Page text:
|TOUR OF NORMANDY|
PAUL CURRAN clinched his place in the British team for the world championships with a fine win in the eight-stage Tour of Normandy. At the same time he led Great Britain to first place in the team race.
This winning double came after a week of racing that saw Curran, John Tonks, Adrian Timmis, Pete Longbottorn, Jeff Williams and Tim Stevens dictating the race pattern.
"When we took the race lead we decided that the best way to defend our position was to attack" said squad manager Keith Butler. "That's what we did and the team put up one of the best British performances I can remember."
On the opening leg from Carpiquet to Val de Reuil, Timmis and Williams attacked after 26 kilometres of the 155-kilometre stage had been covered. They were joined by Frenchman Montier (Normandy A) and later the whole bunch came up. At the 60-kilometre mark it was the turn of Tonks and Stevens to have a go. They went clear with 14 others and were to stay away to the end.
Curran led a counter-attack and got within 20 seconds of the break before falling back to come in with a group 1-36 behind stage winner Adam (Normandy A). Ireland's Paul Kimmage was second.
1. Adam (Normandy A)
2. Paul Kimmage (Ire)
Tonks moved into fourth place overall with Stevens fifth, Curran 17th, 1-26 behind race leader Pineau of the French national team.
1. Stoycheau (Bel) 20-41
3. A. Timmis (GB) 21-02
6. P. Curran (GB) 21-15
It was on the longest stage of the race that Curran made his first move on the 199 kilometres from Val de Reuil to Verneuil-sur-Avre. A head wind kept the field together until the 120 kilometre finishing circuit was reached. Curran attacked on the second of the circuits and was away on his own for the final 12 kilometres, finishing 21 seconds ahead of Belgian Sprangers who led in eight others. Timmis, Tonks, Williams, Longbottom and Stevens finished in the bunch at 49 seconds.
Curran's effort moved him to 11th place while Tonks and Stevens held on to their fifth and sixth places. The Great Britain squad also moved into second place overall.
1. P. Curran (GB) 2hrs 37mins 22secs
2. Sprangers (Bel) at 21secs
A dozen riders escaped early on but were brought back then Tonks was forced off the road and crashed. A 35mph chase brought him back into the bunch before Timmis broke away with 10 others over the day's second 1,400 feet climb. Timmis led over the top followed by Holland's Van Loon and the Normandy B rider, Gicquel.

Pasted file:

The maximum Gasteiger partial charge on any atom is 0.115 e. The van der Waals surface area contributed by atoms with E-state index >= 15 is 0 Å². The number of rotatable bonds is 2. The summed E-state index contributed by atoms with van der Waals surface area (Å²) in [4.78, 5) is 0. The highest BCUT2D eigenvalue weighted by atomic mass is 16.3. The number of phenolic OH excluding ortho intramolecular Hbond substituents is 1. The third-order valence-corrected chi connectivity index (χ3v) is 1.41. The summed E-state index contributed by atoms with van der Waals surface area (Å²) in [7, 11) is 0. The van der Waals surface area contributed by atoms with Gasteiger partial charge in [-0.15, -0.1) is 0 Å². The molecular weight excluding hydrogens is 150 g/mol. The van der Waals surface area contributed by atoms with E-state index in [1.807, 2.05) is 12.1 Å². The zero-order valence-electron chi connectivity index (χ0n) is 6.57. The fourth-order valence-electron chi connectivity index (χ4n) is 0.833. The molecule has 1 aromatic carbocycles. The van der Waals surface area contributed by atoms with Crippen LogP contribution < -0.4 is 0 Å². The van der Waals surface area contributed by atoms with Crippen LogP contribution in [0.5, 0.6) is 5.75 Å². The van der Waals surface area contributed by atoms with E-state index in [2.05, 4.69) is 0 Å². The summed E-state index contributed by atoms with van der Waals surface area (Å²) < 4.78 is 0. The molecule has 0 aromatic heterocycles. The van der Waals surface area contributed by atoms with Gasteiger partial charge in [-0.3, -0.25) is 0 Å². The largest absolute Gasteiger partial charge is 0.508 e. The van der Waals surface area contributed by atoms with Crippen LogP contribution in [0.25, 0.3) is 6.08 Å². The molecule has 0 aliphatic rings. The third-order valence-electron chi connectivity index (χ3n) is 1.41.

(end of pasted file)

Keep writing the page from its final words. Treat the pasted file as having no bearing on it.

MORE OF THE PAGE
In the final kilometre to the finish Timmis was dropped and Van Loon took the stage from Gicquel.
Timmis held on to third place as the bunch closed with Belgian Vanderaerden taking fourth place. Curran was seventh and climbed to ninth overall. Stevens had a bad day losing 10 minutes because of a crutch injury.
1. Van Loon (NL) 3hrs 52mins 52secs
2. Gicquel (Nor B)
3. A. Timmis (GB)
7. P. Curran (GB) at 10secs
It was on the Alencon to Domfront stage that an Anglo-Irish alliance ended with Curran taking the yellow jersey and Paul Kimmage the stage.
"We had decided that we wanted to get down to business on the climb at Tinchebay," Keith Butler said.
After an attack by Hofland (Holland) and Hebriet (Normandy A) was nullified Curran and Kimmage went off with eight others from the feeding zone. On Tinchebay Tonks, Timmis, Williams and Longbottom team time-trialled from the bunch.
Meanwhile Curran and Kimmage had dropped the rest of the break and the pair set about working at keeping clear. Kimmage went on to win from Curran with third place going to Ireland's McCormack. Longbottom was fourth, Timmis seventh, Tonks 12th and Williams 21st. Stevens was a non-finisher.
Great Britain led both the individual and team races while Kimmage had jumped from 17th overall to second.
1. P.Kimmage (IRL) 3hrs 41mins 8secs
2. P.Curran (GB) same time.
From Domfront to Coutances, 147 kilometres, the British team kept up the pressure with Longbottom, Williams and Tonks going in an early break of 17 riders. They were caught after 40 kilometres. When the hilly finishing circuit was reached Longbottom and Tonks were again active and escaped from the bunch to grab fourth and seventh places respectively. This move shifted Tonks to third place overall, behind Curran and Kimmage.
1. Sprangers (Bel) 3hrs 28mins 48secs
The final day was split into two stages. On the morning leg tactical riding by Williams helped Curran and Timmis go clear in a 10-man break. "Jeff was in 11th place in the line with Curran and Timmis ahead of him. He slowly let himself drift back and no one came past him to close the gap," manager Butler said.
Ten riders were away. Kimmage missed the move and lost his second place overall.
The last stage included a five-kilometre climb with stretches of one-in-seven and one-in-eight. Timmis took off on the hill with Curran and Kimmage in close attendance. Only four others were able to hold them, Abadie (France), Henriet, Hofland and Bonvoisin (Normandy B).
Abedie won the stage from Kimmage with Timmis and Curran sixth and seventh, but the race had finished with Curran first overall, Kimmage fifth, Tonks, eighth, Timmis ninth, Longbottom 19th and Williams 25th.
There was drama when Curran suffered a slow puncture nine miles from the finish. "I just held on, but it was a close thing" he said.
1. Abedie (Fr)
2. P. Kimmage (Ire)
6. A. Timmis (GB)
7. P. Curran (GB)
1. PAUL CURRAN (Great Britain) 21hrs 30mins 19secs
2. Hofland (Hol) at 1-34
3. Henriet (Normandy A) at 2-31
4. Adam (Normandy A) at 3-29
5. Kimmage (Ire) at 4-36
6. Van Vlimmeren (Hol) at 4-46
7. Bonvoisin (Normandy B) at 5-13
8. Tonks (GB) at 5-50
9. Timmis (GB) at 6-29
10. Gontier (Normandy B) at 6-40
18, McCormack (Ire) at 11-12; 19, Longbottom (GB) at 11-29; 25, Williams (GB) at 12-9; 28, Spratt (Ire) at 13-37; 46, McQuaid (Ire) at 29-9; 54, McCann (Ire) at 52-19; 57, McSherry (Ire) at 1-17-49.